The Economic Impact of the Canada-U.S. Border

Make no mistake, lowering the barriers to trade between the Canadian and American borders could bring huge economic gains for Canada. As it stands, trade between Canada and the U.S. is far below its potential level. Although NAFTA eliminated a huge swath of tariffs and duties, other barriers to trade remain. The border between Canada and the U.S. creates both real and invisible barriers to trade, such as different technical standards, security, and administrative costs. Hopefully, the details of today’s Canada-U.S. border deal will show that Canada and the U.S. are serious about reducing non-tariff trade barriers, while co-ordinating national security.

In the past, many economists have estimated the border effect by using the gravity model of trade. The gravity model is very basic, but quite useful. Essentially, the trade (imports + exports) between two countries or states should be proportional to the size of their economies and inversely proportional their distance apart, assuming no other barriers to trade. For example, in a 1995 paper, John McCallum looked at Ontario- British Columbia trade and Ontario-California trade. The gravity model predicts that the total trade between Ontario and California should be roughly 10 times as large as trade between Ontario and British Columbia. The difference in distance between Ontario and California and Ontario and B.C. is negligible, but the Californian economy is roughly 10 times the size of the B.C. economy.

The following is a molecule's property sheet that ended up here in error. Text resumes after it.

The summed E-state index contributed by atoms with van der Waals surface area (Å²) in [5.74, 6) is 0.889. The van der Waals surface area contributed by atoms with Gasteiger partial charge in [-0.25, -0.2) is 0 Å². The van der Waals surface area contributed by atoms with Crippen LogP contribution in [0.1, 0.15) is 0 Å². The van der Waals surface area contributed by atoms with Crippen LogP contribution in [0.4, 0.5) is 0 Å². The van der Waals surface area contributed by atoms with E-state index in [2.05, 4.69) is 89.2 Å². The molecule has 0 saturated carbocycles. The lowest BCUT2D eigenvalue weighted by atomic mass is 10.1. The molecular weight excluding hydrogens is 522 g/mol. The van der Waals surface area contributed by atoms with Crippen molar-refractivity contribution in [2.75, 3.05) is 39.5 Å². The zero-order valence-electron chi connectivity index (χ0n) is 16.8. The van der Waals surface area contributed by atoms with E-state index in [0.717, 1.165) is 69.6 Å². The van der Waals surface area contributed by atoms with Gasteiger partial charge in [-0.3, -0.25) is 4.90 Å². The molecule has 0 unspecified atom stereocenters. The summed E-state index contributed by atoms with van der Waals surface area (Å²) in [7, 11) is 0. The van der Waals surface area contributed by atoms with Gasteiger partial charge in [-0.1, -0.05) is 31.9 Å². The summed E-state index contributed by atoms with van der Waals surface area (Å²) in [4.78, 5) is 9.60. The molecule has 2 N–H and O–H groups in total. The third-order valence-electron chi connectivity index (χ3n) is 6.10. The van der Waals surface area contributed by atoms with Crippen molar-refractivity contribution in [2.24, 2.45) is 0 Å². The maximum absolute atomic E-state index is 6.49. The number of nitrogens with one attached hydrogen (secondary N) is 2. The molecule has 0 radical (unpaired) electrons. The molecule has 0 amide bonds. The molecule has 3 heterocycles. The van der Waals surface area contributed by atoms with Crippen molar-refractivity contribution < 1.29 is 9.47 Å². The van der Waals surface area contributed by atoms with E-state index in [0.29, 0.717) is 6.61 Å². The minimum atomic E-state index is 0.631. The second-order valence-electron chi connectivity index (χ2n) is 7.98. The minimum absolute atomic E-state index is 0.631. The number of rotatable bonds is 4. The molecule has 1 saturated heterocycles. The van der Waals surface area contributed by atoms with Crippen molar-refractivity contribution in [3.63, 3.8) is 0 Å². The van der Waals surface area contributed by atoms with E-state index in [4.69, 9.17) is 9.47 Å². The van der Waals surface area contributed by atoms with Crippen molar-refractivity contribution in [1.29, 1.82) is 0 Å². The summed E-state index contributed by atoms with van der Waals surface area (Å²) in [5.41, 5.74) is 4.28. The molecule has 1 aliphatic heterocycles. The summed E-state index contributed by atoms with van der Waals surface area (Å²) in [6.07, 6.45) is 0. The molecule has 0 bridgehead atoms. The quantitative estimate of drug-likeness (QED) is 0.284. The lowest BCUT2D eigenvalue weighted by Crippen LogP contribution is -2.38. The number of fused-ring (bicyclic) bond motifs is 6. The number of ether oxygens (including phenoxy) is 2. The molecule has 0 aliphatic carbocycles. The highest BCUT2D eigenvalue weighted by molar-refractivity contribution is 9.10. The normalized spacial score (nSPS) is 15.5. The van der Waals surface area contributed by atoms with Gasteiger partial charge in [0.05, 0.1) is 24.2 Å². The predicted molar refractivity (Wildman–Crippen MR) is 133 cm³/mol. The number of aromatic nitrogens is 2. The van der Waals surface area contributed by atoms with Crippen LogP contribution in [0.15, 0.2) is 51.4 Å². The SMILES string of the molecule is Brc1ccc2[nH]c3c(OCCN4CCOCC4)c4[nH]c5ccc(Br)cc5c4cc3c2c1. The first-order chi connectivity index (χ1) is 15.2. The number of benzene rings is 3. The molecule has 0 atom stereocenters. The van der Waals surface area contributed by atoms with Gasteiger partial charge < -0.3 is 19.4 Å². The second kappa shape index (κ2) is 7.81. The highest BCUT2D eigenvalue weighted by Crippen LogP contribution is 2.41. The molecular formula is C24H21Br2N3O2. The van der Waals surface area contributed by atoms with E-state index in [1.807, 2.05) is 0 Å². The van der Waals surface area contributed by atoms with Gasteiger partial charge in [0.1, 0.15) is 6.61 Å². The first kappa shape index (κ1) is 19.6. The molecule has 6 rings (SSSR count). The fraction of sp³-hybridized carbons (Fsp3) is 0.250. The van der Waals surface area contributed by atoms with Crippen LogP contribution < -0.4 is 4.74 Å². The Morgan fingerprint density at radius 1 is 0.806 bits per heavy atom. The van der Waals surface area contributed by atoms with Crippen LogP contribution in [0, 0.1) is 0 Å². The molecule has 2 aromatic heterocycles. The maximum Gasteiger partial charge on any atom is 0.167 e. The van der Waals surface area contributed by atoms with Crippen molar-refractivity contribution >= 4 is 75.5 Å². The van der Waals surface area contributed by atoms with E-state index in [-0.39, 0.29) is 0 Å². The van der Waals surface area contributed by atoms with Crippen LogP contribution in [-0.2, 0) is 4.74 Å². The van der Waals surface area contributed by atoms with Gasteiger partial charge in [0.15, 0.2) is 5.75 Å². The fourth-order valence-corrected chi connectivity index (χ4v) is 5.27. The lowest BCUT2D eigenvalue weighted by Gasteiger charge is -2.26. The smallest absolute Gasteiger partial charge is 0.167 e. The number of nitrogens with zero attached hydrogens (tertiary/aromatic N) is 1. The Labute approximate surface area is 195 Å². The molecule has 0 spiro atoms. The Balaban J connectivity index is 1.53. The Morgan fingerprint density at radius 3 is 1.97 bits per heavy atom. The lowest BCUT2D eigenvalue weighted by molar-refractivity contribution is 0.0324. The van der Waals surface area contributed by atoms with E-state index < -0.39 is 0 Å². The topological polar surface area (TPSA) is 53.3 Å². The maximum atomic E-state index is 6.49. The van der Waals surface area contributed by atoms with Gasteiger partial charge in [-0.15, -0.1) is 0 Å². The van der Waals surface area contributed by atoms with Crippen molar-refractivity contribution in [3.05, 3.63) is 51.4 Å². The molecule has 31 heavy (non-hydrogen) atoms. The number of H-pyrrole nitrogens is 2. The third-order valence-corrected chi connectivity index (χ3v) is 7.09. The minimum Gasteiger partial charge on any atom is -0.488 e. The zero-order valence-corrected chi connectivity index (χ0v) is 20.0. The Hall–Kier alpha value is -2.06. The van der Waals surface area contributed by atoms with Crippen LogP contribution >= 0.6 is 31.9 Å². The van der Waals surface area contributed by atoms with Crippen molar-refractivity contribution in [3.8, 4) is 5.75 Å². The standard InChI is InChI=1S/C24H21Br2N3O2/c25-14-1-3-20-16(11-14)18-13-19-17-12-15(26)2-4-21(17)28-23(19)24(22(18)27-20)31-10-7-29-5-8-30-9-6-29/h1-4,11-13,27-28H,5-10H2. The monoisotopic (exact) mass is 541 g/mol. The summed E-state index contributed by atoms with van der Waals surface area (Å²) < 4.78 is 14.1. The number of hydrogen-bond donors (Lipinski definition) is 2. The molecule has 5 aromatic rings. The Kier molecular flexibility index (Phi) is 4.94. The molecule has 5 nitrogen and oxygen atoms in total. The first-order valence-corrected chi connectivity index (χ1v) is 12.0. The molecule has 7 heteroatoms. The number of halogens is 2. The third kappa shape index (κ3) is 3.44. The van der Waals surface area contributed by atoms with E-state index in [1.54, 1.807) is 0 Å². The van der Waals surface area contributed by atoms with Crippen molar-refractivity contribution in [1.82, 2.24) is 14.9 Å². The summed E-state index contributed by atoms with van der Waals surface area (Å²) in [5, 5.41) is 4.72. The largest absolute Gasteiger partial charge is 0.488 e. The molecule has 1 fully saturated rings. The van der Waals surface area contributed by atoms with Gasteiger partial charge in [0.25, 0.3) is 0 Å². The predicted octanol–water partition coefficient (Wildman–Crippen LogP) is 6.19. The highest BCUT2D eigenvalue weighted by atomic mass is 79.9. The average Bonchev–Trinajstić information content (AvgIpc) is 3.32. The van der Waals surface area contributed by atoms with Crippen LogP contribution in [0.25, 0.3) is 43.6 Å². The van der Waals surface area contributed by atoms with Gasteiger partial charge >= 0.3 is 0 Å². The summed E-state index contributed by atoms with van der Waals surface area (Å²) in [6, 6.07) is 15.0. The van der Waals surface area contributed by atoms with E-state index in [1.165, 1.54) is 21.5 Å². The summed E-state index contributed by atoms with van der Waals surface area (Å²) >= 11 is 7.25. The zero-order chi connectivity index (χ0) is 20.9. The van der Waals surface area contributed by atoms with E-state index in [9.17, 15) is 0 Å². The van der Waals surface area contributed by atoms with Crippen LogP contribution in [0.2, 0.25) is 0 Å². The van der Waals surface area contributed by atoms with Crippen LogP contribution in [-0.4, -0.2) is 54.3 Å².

What McCallum found was that trade between Canadian provinces and American states was far, far below potential. In 1988 (pre-NAFTA), trade was three times larger between Ontario and B.C. than between Ontario and California. Thus, trade between Ontario and California was an incredible 96 per cent smaller than if the U.S. and Canadian economis were fully integrated. NAFTA greatly reduced barriers to trade. Based on Industry Canada and B.C. government interprovincial trade data, in 1999, trade between Ontario and California was actually 40 percent larger than between Ontario to B.C. (see the chart below), a huge improvement. However, this is still magnitudes lower than potential. Despite NAFTA, non-tariff barriers such as different regulatory regimes, border security, and administrative costs have continued to stifle trade.

Worse yet, the gains made by NAFTA were eroded through the 2000s. Although, tariff trade barriers continued to fall between Canada and the U.S., 9/11 resulted in more non-tariff barriers. National security barriers to trade increased substantially – examinations at border crossings nearly doubled and passport requirements for Canadians became more strict. By 2007, trade between Ontario and B.C. was back above Ontario and California.

Not all non-tariff barriers to trade can be eliminated, but there is obviously a lot of room for improvement. Today’s border deal is expected to reduce some of these non-tariff barriers to trade by streamlining security and information sharing, and overtime it will reduce regulatory barriers to trade. Hopefully, the deal goes far enough in reducing the invisible barriers to trade between the U.S. and Canada.